The link between the Zika virus and microcephaly could be confirmed "within weeks," according to the World Health Organization (WHO) on Friday, February 12, 2016.
Microcephaly is a rare birth defect where a baby's head is significantly smaller than the heads of other infants because their brains did not fully develop. Since the Zika virus arrived in Brazil in late 2014, microcephaly cases have increased 20-fold. On February 2, 2016, Brazil's health ministry released reports saying there were 4,074 suspected and confirmed cases of microcephaly. On Friday, Brazil's health ministry reported the number was up to 4,314.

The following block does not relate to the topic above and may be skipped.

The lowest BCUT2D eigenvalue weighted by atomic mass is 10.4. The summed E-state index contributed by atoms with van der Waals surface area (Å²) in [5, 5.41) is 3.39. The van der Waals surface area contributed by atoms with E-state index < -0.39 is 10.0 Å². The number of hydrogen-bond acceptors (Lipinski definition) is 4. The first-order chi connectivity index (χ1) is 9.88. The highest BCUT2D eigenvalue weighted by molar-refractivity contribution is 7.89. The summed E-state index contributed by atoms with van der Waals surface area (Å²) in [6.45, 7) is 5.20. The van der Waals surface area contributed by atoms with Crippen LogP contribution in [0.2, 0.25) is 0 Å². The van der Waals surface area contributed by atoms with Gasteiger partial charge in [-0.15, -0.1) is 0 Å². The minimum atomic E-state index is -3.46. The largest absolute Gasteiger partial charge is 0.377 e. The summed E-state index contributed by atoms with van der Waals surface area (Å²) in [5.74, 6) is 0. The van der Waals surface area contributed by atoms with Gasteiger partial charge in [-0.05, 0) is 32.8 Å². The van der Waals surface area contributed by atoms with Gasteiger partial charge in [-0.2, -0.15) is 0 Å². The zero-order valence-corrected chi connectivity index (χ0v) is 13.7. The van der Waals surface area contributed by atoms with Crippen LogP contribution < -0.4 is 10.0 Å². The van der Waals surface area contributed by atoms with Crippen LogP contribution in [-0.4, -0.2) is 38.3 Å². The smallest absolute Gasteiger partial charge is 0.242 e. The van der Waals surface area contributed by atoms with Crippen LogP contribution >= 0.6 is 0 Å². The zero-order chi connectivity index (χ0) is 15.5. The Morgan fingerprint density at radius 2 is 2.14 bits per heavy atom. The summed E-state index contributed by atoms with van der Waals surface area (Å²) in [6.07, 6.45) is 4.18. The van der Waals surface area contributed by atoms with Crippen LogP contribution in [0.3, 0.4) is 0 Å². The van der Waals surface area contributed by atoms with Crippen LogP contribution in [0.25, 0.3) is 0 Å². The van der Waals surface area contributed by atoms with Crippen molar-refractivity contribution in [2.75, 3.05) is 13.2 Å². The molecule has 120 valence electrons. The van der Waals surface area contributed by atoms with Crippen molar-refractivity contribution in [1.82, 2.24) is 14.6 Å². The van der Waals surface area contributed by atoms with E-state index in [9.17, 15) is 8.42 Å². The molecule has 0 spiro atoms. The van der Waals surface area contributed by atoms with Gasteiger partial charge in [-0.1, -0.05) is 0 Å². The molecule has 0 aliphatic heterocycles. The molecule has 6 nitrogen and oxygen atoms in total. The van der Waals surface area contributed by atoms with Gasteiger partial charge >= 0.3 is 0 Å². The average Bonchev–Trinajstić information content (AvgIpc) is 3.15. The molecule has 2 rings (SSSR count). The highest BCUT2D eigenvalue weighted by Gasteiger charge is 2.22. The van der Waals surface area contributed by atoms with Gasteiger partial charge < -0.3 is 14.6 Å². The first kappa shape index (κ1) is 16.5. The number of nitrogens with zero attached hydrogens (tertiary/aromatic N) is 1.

Brazilian researchers have examined infants with microcephaly and have found, in some cases, traces of the Zika virus in the amniotic fluid and brain issue. Women living in areas affected by Zika have been advised to hold off on getting pregnant. Still, the exact link is yet to be found.
Infants with microcephaly have unusually small heads. In the large majority of cases, they are likely to experience a range of problems such as developmental delays and vision and hearing problems. The affected infant's brain may not have properly developed and their brains sometimes stop growing after their first years of life.
VIDEO PART 2:
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